I finally got out to see a new sport this past spring. The 4-H kids are spearheading a thoroughly entertaining activity called “Rabbit Hopping.” It was so much fun to watch these rabbits do what they do best. And because most 4-H Fairs are going to be taking place this week I thought this was a great time to post this. Maybe I can convince you, my readers to attend your local 4-H Fair to see Rabbit Hopping for yourself.
Now if you’ve been following my blog you know that I am involved with feline agility. So I am somewhat familiar with the concept. I think though that what feline agility and rabbit hopping have in common is that both take advantage of the animals’ innate ability.
Rabbits are born for this! I could tell that many of the kids involved were very nervous. Remember how it is when you are young and stepping up in front of a crowd of people for the first time? Then imagine that you had to rely on your pet to perform and not embarrass you.
|I think this rabbit was a little nervous|
I don’t think any of these competitors (rabbits or humans) had anything to worry about. They all performed so well.
Rabbit hopping courses are varied in both difficulty and structure. In this particular competition they started with a simple, straight line of lower jumps. Next the moved on to a more difficult course that zig-zagged like two connected “z”s.
Next they raised the bars for higher jumps on each course for more of a challenge. Unfortunately I had to leave after that but they were preparing for a high jump and a long jump. I’d really like to know how you get a rabbit to understand it has to jump “long.” If anyone knows please explain in the comments.
|Ready to go!|
I spoke with some of the kids and parents while I was there and learned that training the rabbits is a lot like training cats. They use either treats or toys as lures in the beginning but in competition use neither. Some also use clickers or other sounds for training. And like a cat whose athleticism is inborn, a rabbit’s ability to hop is only natural. They perform because jumping is what they want to do.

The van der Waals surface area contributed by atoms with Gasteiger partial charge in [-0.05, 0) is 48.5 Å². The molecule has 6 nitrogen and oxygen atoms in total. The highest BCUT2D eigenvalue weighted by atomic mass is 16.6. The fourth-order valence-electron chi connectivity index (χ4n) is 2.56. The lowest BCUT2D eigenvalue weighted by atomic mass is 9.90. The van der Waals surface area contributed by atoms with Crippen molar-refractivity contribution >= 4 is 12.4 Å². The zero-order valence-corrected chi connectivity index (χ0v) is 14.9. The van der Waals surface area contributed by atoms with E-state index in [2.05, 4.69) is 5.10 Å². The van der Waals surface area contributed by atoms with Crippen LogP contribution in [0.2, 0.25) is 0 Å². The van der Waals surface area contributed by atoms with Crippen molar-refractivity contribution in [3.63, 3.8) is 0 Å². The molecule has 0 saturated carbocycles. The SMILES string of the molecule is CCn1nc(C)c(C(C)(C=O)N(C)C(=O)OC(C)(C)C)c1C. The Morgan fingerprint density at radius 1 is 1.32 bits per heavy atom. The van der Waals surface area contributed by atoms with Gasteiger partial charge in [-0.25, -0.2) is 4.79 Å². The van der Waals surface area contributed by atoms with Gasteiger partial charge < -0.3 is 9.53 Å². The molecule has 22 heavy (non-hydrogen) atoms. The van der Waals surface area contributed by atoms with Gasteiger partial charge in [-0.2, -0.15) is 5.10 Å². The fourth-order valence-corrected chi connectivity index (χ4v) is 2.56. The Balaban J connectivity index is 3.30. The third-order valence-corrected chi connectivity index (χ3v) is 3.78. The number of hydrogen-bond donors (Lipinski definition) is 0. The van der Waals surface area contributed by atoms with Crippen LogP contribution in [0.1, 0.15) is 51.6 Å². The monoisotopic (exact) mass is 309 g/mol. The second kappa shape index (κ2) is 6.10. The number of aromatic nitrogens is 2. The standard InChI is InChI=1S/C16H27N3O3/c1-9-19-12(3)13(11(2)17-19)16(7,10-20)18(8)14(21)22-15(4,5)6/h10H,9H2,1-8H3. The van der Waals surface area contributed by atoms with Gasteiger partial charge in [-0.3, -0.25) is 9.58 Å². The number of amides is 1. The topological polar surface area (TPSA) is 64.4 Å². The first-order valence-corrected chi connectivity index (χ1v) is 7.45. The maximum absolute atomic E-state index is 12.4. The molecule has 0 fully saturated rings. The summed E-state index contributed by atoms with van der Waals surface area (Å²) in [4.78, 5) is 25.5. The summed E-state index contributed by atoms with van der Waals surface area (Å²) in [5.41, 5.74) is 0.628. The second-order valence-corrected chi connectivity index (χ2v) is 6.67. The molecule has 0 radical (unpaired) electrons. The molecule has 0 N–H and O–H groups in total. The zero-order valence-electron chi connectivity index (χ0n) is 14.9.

I could tell that some of those rabbits were definitely spoiled pets. One in particular acted like he was used to sitting on chairs next to his girl. She held him on a leash but whenever she sat down he tried jumping up to the chair next to hers. Unfortunately those slippery metal chairs weren’t made for bunny feet. I was fascinated watching how devoted he was to his girl.
|Not at all concerned with the crowd|
|On the chair just before slipping off|
Another rabbit that caught my attention and even had me laughing was the tiniest of competitors. I’m afraid I know nothing of rabbit breeds so I can’t tell you what he was only that he was tiny with the most wonderful, big eyes. And yet when it came time to raise the bars he didn’t hesitate to jump them. Or, perhaps I should say he was willing to jump them but he did hesitate.
He was hilarious to watch. He would jump over the obstacle with ease and move to the next jump then turn his back to it. He wasn’t refusing to jump because when his boy reached down toward him he turned back around and jumped that obstacle. But then he turned his back to the next one! He was so funny.
|See how fast they can go?|
Of course 4-H stands for “Heart, Hands, Heads and Health” so any activity associated with 4-H includes not only education but also fellowship and moral development. I watched as kids who were new to the sport learned how to work with their rabbits. But I also saw and heard competitors helping each other to overcome any training problems or questions. And the officials or superintendents also stepped in whenever needed to show the competitors new methods for enticing their rabbits to stay on course. No cutthroat contests here.
I just loved watching both the kids and the rabbits having a great time with this new sport. I hope it catches on elsewhere too. I think the value of rabbits as pets could benefit from rabbit hopping. Perhaps more people will be adopting rabbits out of shelters in order to participate.